By Amulya Ganguli, IANS
If the Gujarat election results have sent tremors across the political spectrum, thrilling the Bharatiya Janata Party (BJP) and unnerving its opponents, the reason is the dour, some would say demonic, personality of the chief minister, Narendra Modi. The outcome is even being seen, therefore, as one of the most portentous events of 2007 since the hawkish Modi is now expected to emerge as a major force in the party and the country.(Attn Editors: This is a second Indian Politics Yearender IANS is moving. An early version moved on Dec 16 at the request of some editors. This updated one covers the election result in Gujarat.)
The process may take some time to fructify since former deputy prime minister L.K. Advani has already been selected by the BJP as its prime ministerial nominee. Indeed, the hurried announcement was interpreted as an attempt to pre-empt a possible incipient challenge from Modi. What the hasty response underlined was that the party, and the country, was entering a turbulent phase.
If the impact of Modi’s success is more on the BJP than on the others, the reason is that the electoral verdict has introduced a new and ideologically potent factor in the party’s succession struggle. With former prime minister Atal Bihari Vajpayee in virtual retirement and Advani in his early 80s, it is obvious that the BJP needs a new leader.
Given Modi’s provincial background, he was never a serious contender till the latest polls. Now, he has suddenly leapfrogged into the front line, upsetting the ambitions of contenders like party chief Rajnath Singh, former chief M. Venkaiah Naidu, former external affairs minister Yashwant Sinha and even Modi’s friend, Arun Jaitley.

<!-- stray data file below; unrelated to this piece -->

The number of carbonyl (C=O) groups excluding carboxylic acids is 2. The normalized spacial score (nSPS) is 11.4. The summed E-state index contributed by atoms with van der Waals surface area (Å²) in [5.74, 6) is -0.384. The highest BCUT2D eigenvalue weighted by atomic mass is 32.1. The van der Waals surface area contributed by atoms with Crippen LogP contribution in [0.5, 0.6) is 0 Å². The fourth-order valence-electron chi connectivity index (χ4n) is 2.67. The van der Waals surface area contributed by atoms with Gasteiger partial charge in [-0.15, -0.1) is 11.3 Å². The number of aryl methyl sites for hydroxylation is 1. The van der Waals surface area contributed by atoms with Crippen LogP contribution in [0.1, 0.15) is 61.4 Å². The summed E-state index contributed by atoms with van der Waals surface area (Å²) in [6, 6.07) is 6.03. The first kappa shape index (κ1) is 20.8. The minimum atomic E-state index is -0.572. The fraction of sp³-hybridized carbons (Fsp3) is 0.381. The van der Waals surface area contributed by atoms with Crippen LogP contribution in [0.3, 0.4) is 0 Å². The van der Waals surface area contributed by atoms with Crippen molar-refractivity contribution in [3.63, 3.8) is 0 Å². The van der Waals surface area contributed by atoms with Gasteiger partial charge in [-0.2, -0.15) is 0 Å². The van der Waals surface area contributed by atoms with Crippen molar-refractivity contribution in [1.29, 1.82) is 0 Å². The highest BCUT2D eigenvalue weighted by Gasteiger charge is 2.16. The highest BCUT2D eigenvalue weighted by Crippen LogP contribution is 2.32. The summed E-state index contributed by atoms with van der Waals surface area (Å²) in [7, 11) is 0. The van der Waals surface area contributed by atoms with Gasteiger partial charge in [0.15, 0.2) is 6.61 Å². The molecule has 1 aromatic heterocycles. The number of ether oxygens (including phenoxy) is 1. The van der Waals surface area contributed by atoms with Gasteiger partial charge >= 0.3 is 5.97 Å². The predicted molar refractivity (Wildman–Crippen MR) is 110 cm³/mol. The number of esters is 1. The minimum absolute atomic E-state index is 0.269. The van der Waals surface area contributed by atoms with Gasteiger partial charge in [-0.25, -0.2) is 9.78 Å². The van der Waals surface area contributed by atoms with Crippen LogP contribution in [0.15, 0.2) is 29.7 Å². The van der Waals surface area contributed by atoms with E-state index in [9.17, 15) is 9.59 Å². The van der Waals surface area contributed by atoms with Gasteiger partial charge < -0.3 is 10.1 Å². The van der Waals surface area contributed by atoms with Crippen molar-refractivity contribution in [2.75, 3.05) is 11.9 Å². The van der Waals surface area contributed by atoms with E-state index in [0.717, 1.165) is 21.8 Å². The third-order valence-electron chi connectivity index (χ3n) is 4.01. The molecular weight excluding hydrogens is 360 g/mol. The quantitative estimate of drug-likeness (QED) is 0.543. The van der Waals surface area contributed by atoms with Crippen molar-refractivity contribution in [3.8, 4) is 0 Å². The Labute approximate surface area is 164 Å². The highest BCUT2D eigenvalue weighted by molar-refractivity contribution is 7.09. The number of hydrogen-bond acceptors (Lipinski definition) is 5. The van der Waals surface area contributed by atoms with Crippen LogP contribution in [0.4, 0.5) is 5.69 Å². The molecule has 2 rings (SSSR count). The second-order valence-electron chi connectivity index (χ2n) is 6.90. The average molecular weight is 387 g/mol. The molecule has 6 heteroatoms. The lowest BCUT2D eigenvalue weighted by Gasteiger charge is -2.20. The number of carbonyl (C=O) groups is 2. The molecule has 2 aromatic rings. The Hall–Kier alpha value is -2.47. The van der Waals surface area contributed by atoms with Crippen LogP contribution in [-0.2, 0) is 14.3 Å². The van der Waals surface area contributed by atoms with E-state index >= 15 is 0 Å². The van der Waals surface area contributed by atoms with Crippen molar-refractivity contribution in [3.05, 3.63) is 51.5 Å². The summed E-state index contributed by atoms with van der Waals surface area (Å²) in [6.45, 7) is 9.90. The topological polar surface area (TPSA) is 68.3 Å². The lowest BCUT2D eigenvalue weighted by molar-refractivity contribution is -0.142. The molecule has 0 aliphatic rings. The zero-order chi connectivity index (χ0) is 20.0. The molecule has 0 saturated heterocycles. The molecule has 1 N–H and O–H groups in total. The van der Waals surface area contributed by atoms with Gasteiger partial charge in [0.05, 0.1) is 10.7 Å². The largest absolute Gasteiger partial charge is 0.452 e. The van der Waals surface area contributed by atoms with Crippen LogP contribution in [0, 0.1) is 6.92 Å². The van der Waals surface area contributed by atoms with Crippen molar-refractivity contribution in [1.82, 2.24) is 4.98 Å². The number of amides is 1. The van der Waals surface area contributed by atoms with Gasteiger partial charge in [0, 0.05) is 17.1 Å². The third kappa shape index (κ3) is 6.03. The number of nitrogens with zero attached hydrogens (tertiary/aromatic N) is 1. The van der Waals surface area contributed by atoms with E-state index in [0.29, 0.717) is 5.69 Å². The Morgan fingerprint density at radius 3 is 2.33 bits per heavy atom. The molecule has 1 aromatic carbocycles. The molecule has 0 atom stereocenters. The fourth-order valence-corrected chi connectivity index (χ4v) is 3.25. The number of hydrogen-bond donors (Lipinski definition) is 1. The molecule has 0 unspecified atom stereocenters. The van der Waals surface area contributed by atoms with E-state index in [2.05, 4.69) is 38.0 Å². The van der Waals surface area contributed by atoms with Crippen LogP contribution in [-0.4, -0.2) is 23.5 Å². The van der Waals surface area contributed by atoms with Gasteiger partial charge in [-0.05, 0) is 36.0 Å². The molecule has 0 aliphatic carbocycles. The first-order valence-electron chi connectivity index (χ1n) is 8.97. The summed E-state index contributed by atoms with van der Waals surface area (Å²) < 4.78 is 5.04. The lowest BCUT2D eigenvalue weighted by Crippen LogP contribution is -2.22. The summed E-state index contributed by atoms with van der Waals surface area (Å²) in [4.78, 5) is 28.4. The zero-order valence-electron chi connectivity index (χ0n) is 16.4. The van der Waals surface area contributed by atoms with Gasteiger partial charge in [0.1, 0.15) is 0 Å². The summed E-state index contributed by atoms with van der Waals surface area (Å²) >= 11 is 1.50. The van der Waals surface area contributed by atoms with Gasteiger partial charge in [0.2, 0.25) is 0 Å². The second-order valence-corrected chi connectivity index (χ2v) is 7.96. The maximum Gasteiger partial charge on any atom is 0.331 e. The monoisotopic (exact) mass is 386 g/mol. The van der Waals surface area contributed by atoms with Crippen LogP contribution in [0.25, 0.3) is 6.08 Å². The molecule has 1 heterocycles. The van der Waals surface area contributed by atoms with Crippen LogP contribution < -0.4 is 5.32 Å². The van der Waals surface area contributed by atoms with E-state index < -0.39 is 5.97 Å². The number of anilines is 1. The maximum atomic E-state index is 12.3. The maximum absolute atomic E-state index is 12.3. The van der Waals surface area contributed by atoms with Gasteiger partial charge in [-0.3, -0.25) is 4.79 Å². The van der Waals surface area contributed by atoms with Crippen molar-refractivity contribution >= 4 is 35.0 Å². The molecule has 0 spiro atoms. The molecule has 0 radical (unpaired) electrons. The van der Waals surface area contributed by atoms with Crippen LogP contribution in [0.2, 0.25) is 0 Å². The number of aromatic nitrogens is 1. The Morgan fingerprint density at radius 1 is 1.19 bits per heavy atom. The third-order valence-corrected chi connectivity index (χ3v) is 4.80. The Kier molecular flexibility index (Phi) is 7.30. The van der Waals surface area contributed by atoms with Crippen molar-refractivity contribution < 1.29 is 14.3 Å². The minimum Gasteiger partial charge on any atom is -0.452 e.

But the churning in the BJP’s upper levels is not the only cause for fresh calculations. Even more significant is the party’s need to come to terms with Modi’s unapologetic anti-minority image which the BJP, as a party, has been trying to moderate at the national level.
As is known, ever since it put its pro-Hindu agenda on the back burner to facilitate the formation of the National Democratic Alliance (NDA) comprising several ‘secular’ parties like the Janata Dal-United, the Biju Janata Dal, the Trinamool Congress, etc., the BJP has been trying to present a gentler, kinder face where the minorities are concerned.
Even Advani’s praise for Mohammed Ali Jinnah’s ‘secularism’ during a visit to Pakistan in 2005 showed that he was trying to shed his hawkish image because of the realization that an uncompromising anti-minority stance will not work in a pluralistic country with large segments of Muslim population in several states.
Modi never cared for this line because of the low percentage of Muslims in Gujarat – between 10 and 12 percent. But the iteration of this attitude can be destabilising for the NDA, undermining Advani’s efforts to be the prime minister. And yet, any toning down of his rhetoric by Modi will be seen as hypocritical.
The BJP is caught in a dilemma, therefore. It has a leader who is popular with the party’s core group of supporters, but is not acceptable to its allies, some of who, like Bihar Chief Minister Nitish Kumar of the Janata Dal-United, did not allow Modi to campaign in the Bihar elections.
Only time will show how the BJP tackles this problem. But, for the present, it is on a high with Gujarat helping it to overcome the demoralizing effect of its defeat in Uttar Pradesh. However, if it loses in Madhya Pradesh and Rajasthan, as pollsters predict, then some of the fizz will go out of its present elation.